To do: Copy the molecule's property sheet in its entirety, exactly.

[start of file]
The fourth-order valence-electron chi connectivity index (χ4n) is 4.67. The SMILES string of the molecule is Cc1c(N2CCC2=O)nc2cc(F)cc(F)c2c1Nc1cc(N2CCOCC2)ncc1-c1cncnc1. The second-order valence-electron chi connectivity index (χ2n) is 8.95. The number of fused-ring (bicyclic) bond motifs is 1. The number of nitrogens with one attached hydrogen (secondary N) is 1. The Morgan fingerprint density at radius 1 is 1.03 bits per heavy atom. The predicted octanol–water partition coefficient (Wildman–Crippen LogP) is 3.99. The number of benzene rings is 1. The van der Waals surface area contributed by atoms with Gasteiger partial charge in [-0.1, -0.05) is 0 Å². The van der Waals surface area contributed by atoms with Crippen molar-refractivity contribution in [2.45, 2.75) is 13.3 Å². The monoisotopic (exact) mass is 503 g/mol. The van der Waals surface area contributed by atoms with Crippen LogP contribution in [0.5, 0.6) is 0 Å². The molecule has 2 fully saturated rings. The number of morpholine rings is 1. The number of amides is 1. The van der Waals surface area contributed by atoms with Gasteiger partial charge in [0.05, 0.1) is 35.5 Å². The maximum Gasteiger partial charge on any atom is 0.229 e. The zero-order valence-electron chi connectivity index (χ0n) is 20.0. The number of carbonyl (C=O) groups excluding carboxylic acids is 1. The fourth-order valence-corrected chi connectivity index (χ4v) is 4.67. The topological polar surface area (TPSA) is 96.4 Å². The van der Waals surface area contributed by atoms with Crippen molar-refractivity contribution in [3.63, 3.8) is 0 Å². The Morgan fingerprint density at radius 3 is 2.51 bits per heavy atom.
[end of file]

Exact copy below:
The fourth-order valence-electron chi connectivity index (χ4n) is 4.67. The SMILES string of the molecule is Cc1c(N2CCC2=O)nc2cc(F)cc(F)c2c1Nc1cc(N2CCOCC2)ncc1-c1cncnc1. The second-order valence-electron chi connectivity index (χ2n) is 8.95. The number of fused-ring (bicyclic) bond motifs is 1. The number of nitrogens with one attached hydrogen (secondary N) is 1. The Morgan fingerprint density at radius 1 is 1.03 bits per heavy atom. The predicted octanol–water partition coefficient (Wildman–Crippen LogP) is 3.99. The number of benzene rings is 1. The van der Waals surface area contributed by atoms with Gasteiger partial charge in [-0.1, -0.05) is 0 Å². The van der Waals surface area contributed by atoms with Crippen molar-refractivity contribution in [2.45, 2.75) is 13.3 Å². The monoisotopic (exact) mass is 503 g/mol. The van der Waals surface area contributed by atoms with Crippen LogP contribution in [0.5, 0.6) is 0 Å². The molecule has 2 fully saturated rings. The number of morpholine rings is 1. The number of amides is 1. The van der Waals surface area contributed by atoms with Gasteiger partial charge in [0.05, 0.1) is 35.5 Å². The maximum Gasteiger partial charge on any atom is 0.229 e. The zero-order valence-electron chi connectivity index (χ0n) is 20.0. The number of carbonyl (C=O) groups excluding carboxylic acids is 1. The fourth-order valence-corrected chi connectivity index (χ4v) is 4.67. The topological polar surface area (TPSA) is 96.4 Å². The van der Waals surface area contributed by atoms with Crippen molar-refractivity contribution in [3.63, 3.8) is 0 Å². The Morgan fingerprint density at radius 3 is 2.51 bits per heavy atom.